This month’s article focuses on two doctors and educators from Fukuoka who were active in the Edo and Meiji eras. The first, Nanmei Kamei (1743 – 1814), was born in Meinohama (now part of Nishi Ward) as the son of the village doctor. He was studious from a young age, and he went to Edo at the age of 19 to study medicine and Confucianism. He returned to Fukuoka to work as a doctor in what is now Tojinmachi, and many pupils studied under him at his Kamei Juku school.
His work would later earn praise, and he was chosen to serve as the jui (Confucian scholar and doctor) of the Fukuoka Domain. He also served as the first president of the domain’s Kantokan academy. He was the first scholar to present an academic theory on the Gold Seal that was unearthed in Shikanoshima, but this was later discredited. The Kantokan was shut down after it was destroyed by fire, but Nanmei, along with his son Shoyo, reopened the Kamei Juku, which is said to have attracted pupils from all over Japan.
One of the school’s pupils was Osamu Takaba (1831 – 1891). Born as the daughter of an eye doctor for the Fukuoka Domain, Osamu was raised as a boy because the family had no sons. Osamu dressed like a man and was permitted to carry swords like a man. After undergoing schooling at the Kamei Juku, Osamu opened a private academy commonly referred to as the Ninjin-batake Juku (lit., “Carrot Field Academy”) because it was located on the former site of the Fukuoka Domain’s medicinal carrot field near present-day Hakata Station. Like Nanmei, Osamu was both a doctor and an educator.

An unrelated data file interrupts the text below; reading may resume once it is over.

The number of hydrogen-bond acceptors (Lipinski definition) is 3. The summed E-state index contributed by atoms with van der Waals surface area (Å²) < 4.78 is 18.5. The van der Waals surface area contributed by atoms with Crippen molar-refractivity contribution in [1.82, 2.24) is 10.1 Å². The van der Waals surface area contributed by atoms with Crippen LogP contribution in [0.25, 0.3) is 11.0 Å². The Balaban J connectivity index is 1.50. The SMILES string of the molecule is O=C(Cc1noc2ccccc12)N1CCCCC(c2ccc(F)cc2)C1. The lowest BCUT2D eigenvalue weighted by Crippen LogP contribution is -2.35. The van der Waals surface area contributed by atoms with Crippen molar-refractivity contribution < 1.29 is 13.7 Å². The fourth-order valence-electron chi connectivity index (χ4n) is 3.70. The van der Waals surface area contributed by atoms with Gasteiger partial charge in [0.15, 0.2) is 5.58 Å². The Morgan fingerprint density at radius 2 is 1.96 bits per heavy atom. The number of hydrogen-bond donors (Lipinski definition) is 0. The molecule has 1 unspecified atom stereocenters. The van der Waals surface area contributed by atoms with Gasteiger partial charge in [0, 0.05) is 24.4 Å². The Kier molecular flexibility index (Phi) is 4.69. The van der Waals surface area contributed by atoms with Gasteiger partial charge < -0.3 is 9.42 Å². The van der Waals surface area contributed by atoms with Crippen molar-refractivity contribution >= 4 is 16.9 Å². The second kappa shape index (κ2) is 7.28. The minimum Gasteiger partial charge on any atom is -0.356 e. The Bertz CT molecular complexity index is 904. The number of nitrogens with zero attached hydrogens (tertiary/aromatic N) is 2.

The graves of Nanmei and Shoyo Kamei are located inside Jomanji Temple in Jigyo. The impressive Sanmon Gate of this temple is said to have been built in the Edo era when the Kameis were still practicing their profession. There is also a stone monument in Tojinmachi marking the site where the Kantokan once stood. Osamu Takaba’s grave lies within the premises of Sofukuji Temple in Chiyo, Hakata Ward, and the inscription on the tombstone was written by Katsu Kaishu, a famous statesman of the late Edo and early Meiji eras. There is also a stone monument near Hakata Station marking the former site of the Ninjin-batake Juku.